Propagandhi @ Satyricon, tonight
For whatever reason, I vividly remember the day I discovered Propagandi. I was about 14 or 15, on a train with some friends to San Francisco and one produced Less Talk More Rock. I listened over and over and over, blown away by the politics that would quickly lead—or should I say guilt—me into an ill-fated stint at vegetarianism. When I hear them now I wonder if I've gone soft, politically speaking. How does the saying go?
If you're not anti-establishment at the age of 20, you're lying. But if you haven't turned establishment by the age of 30, you're just plain foolish.
That's a horribly written version, but captures the idea and it begs the question, or the reflection on what it means once one's own rebelliousness mellows with age, no matter how rationalized it may appear (ie: we must play the game to win).
But aside from Propagandhi's bludgeoning politics—anti-sexist, anti-facist, anti-capitalist—the music was good, at least in the pop-punk sphere. The three Canadian metal-fans crunched, but subsisted on mostly major chords and crisp breaks and eschewed solos totally. A good heft of melody came from emo-leaning bassist John K Sampson, would would later leave to front the Weakerthans. When Sampson left, so did a lot of the pretty. He was replaced with a more hardcore screamer, and the group's balanced shifted further towards shred. And even though level-headed gender politics prevailed, the testosterone soared.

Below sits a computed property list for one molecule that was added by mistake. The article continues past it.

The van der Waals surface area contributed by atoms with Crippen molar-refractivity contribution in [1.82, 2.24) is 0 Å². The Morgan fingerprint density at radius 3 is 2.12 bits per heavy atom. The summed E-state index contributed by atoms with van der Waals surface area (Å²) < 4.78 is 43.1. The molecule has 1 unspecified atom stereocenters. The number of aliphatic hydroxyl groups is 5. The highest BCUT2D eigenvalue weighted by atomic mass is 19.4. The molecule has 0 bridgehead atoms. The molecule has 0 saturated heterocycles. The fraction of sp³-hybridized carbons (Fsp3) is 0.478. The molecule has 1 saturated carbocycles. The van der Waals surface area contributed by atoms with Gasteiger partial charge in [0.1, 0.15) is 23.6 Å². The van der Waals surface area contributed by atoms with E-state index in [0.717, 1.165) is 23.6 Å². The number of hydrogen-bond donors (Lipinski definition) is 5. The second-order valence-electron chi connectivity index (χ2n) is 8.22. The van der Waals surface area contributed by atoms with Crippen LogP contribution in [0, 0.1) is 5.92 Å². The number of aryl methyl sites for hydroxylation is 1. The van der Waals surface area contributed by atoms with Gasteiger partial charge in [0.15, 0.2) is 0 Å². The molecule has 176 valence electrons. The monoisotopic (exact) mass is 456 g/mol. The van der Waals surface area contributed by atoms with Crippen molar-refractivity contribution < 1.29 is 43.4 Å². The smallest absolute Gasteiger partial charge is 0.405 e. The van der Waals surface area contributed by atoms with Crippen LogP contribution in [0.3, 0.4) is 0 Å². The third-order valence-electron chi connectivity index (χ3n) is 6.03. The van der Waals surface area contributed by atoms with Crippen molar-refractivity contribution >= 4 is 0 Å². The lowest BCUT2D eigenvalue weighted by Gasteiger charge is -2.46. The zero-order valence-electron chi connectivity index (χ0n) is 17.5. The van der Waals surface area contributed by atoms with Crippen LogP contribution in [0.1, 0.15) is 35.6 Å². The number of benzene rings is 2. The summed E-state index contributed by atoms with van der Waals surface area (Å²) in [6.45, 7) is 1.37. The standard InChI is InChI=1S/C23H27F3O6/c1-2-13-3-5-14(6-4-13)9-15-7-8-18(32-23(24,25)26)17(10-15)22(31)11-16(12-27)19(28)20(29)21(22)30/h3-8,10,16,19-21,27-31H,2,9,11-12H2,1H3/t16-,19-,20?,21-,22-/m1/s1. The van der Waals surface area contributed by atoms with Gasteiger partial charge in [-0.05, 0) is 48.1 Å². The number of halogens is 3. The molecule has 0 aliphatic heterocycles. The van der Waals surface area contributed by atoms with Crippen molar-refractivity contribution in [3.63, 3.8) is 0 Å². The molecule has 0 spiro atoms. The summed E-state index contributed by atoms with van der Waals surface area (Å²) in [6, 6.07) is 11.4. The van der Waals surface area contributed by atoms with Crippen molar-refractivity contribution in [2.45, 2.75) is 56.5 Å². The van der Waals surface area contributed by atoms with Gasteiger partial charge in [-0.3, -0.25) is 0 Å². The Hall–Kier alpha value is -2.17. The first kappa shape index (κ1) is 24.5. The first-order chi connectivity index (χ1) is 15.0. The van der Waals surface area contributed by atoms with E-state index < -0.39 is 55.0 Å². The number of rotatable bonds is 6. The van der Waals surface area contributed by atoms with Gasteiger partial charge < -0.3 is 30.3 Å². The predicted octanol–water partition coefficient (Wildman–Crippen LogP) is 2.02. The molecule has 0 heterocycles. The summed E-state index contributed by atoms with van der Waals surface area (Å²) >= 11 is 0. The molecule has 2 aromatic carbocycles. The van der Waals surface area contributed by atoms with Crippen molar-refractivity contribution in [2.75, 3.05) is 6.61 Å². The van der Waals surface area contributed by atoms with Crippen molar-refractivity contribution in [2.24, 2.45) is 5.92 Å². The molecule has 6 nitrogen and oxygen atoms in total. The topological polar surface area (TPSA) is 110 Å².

Now I—like so many of us—listened to some inexcusably horrible music in my teens. Not having yet had sex will do that to you. But all those CD's, records and tapes are long gone. Except Propagandhi. Maybe it was just a time and a place. Or maybe they really were better than the rest. I don't know and I don't care. Because tonight, when they crank up some of those early tunes, I'll be 14 again—a rebel with a cause.
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